Arts & Humanities

Apuleius Unbridled

Professor Sonia Sabnis reads The Golden Ass with a fresh eye.

By Bill Donahue | June 1, 2013

So this dude named Lucius fools around with magic and (check it out, yo!) turns himself into a donkey.  As he wanders through the boondocks, he keeps hearing weird stories—a randy witch who transforms men into animals, thieves who try to sell a young bride to a brothel, a frog that jumps out of a dog’s mouth. Lucius finally turns back into a man, only to be completely duped by this goofy religious cult, which suckers Homeboy out of all the cash lining his sorry pockets.

The author of this outlandish tale, written in the second century, is a disheveled street wiseman named Apuleius—a sort of second-century Bob Dylan. His wry barbs at the indolent Roman gentry are so well aimed that we can safely assume, even in the absence of photographs, that Apuleius had rock star charisma.

Or at least that is, roughly speaking, the considered opinion of professor Sonia Sabnis [classics 2006–], an Apuleius scholar who earned her PhD from University of California, Berkeley. As Sabnis sees it, Apuleius was writing when the fatted Roman Empire was, like today’s America, “highly stratified and obsessed with appearances and absurd spectacles.” Just as today’s Americans revel in celebrity gossip and reality TV shows like Biggest Loser, the Roman elite honed a blood thirst for gladiatorial games. Apuleius took a shank to their inflated egos, and Sabnis is following suit with her own sharp, iconoclastic critique. 

When she presented a paper at the 2011 meeting of the American Philological Association, she took issue with the stodgy archaisms that abound in The Golden Ass translations used by today’s college students—“verily,” for instance, and “forsooth.” In that paper, she celebrates the “innovation of Apuleius’s language in combination with the colloquialism and humor of his storytelling.” She zeroes in on one of Apuleius’s favorite adverbs, prorsus, which, despite more than two millennia of Latin scholarship, still eludes definition. Sabnis suggested that prorsus might be compared to the pause word “like” popularized by, like, you know, Valley Girls. She shows how both John Arthur Hanson, the Princeton professor behind a popular 1989 translation, and she herself render one sentence uttered by a young nobleman, Tlepolemus, who, disguised as a bandit, voices a boast to a band of thieves. The sentence is “totamque prorsus deuastaui Macedoniam.

Hanson: “I laid waste the whole of Macedonia.”

Sabnis: “I wasted like all of Macedonia.”

Sabnis points out that the English word “like” is an intensifier used to lay extra stress on what follows—and argues that the word fits in Tlepolemus’s mouth because he is “trying to ingratiate himself to a robber band by mimicking the solemn heroization and amplification that they use when describing their feats of banditry on the margins of society.” Dude’s trying to sound like he’s got some street, in other words; he’s trying to fit in.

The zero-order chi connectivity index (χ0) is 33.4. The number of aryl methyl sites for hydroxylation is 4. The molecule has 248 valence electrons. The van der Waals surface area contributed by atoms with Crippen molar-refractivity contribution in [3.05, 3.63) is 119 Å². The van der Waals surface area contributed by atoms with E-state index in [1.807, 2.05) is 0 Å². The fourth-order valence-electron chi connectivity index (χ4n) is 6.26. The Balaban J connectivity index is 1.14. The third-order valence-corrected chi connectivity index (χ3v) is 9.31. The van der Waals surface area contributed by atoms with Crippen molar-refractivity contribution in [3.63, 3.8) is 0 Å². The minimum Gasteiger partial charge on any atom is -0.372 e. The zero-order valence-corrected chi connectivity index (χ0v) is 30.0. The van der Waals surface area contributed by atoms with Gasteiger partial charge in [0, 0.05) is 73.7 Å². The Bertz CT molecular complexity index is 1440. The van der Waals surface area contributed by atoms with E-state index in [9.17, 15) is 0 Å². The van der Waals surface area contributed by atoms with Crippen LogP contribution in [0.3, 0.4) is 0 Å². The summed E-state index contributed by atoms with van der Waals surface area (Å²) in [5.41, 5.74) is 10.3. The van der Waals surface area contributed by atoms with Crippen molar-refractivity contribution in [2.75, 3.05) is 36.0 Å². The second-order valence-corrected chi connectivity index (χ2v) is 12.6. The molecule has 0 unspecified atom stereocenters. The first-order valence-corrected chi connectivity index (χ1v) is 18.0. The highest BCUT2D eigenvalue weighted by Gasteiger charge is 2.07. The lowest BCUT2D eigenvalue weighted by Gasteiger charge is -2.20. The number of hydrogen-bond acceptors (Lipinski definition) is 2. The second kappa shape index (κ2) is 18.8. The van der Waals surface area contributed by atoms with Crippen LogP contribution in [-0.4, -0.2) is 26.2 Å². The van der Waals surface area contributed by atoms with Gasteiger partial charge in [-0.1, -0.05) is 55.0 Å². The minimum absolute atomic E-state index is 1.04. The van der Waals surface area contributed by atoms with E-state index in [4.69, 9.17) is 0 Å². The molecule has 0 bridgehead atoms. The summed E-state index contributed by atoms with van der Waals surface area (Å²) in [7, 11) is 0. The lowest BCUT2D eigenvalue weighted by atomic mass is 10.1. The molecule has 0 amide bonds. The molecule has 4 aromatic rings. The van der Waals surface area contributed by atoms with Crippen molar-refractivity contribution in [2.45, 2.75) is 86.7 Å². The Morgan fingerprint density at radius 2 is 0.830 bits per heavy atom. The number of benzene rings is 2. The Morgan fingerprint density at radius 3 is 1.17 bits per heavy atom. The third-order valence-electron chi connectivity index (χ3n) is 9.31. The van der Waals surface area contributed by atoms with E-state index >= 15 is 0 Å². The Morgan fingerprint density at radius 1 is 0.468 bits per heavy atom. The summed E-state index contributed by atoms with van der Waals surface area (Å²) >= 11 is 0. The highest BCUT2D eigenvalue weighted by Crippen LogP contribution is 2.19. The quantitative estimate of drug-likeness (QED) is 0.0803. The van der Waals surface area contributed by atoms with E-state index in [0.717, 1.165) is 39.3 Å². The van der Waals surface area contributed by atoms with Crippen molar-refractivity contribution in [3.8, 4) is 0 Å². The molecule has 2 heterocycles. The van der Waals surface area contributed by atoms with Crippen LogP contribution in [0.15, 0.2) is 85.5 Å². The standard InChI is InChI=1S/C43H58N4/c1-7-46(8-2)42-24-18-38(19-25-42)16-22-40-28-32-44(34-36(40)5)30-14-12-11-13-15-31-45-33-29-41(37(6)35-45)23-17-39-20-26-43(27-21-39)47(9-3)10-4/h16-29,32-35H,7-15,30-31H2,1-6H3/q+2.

Later, Sabnis discusses a passage in which an old woman is mocking—and also quoting—a young bride, in hopes of making the lass seem like an airhead. The old woman says, “se nunc maxime prorsus.” P.G. Walsh, a distinguished Scottish classicist, renders the sentence, “She kept repeating that now all was up with her.” And Sabnis? “She kept saying that she was now like totally dead.”

The Golden Ass (or, to use the book’s Latin name, The Metamorphoses) has made frequent appearances in Humanities 110 since at least 1990 and will return to the syllabus in spring 2014. “The book has a lot of intellectual depth,” explains professor Wally Englert [classics 1981–]. “It references the ancient Egyptians, and it references Plato and Virgil. It’s a great way to end the course—in The Golden Ass, students can see reflections of the earlier things they’ve read.”

No one could be happier about The Golden Ass’s comeback than Sabnis, who has spent much of her career studying the book—and also reveling in the subversive bent of its author. “Apuleius was from a fairly elite family,” she explains, “but he wasn’t from Rome. He was from North Africa. He had an outsider’s perspective, and his characters aren’t Roman noblemen.” No, in The Golden Ass, rural Greek women and slaves play starring roles, and we get the inside story from a lowly donkey. Lucius spends most of the book as an ass—and as such, he plays a sort of undercover reporter, spying on Roman citizens in their least gracious moments. They swap husbands and wives and engage in lurid trysts. They party like it’s spring break at Daytona Beach. They beat their animals and enlist them to perform in sex shows. One wealthy chucklehead even serves Lucius honeyed wine and hires a stableman to teach him silly tricks—never mind that he’s a donkey.

As Sabnis sees it, Apuleius is “resisting the Roman Empire through storytelling.” Her dissertation, “Storytelling Slaves and Narrative Resistance in Apuleius,” considers how slaves assert their voices in an unfair, hierarchical Roman society. In a subsequent paper on Florida 6, Apuleius’ meditation on India, Sabnis credits the ancient author with a cultural sensitivity that eluded most Roman chroniclers. As she tells it, Apuleius discusses the Indian allures that mesmerized many Romans—“enormous elephants, dusky inhabitants, and a majestic river”—but then goes on to add that he is bored hearing about such things, given that they exist in Africa as well. Apuleius turns ironic when he says that India is procul a nobis, meaning “far from us,” and, Sabnis says, he points up the “severe limitations” of his contemporaries, who tended to regard India as a sort of jasmine-scented amusement park. 

Is she a fan? Is she smitten? Well, consider Sabnis’ favorite necklace, which is a gold-plated donkey with the letters ASS stamped on it. At Reed, Sabnis’s trademark is her “Zidane lecture,” in which she compares Apuleius to Zinedine Zidane, the dashing Egyptian-born soccer star who, while playing for France in the 2006 World Cup final, famously head butted an Italian defender, earning himself an ejection and (ultimately) a five-meter-high bronze statue in Paris. “Just as Apuleius is resisting the Roman Empire,” Sabnis reasons, “Zidane is resisting the Italians.”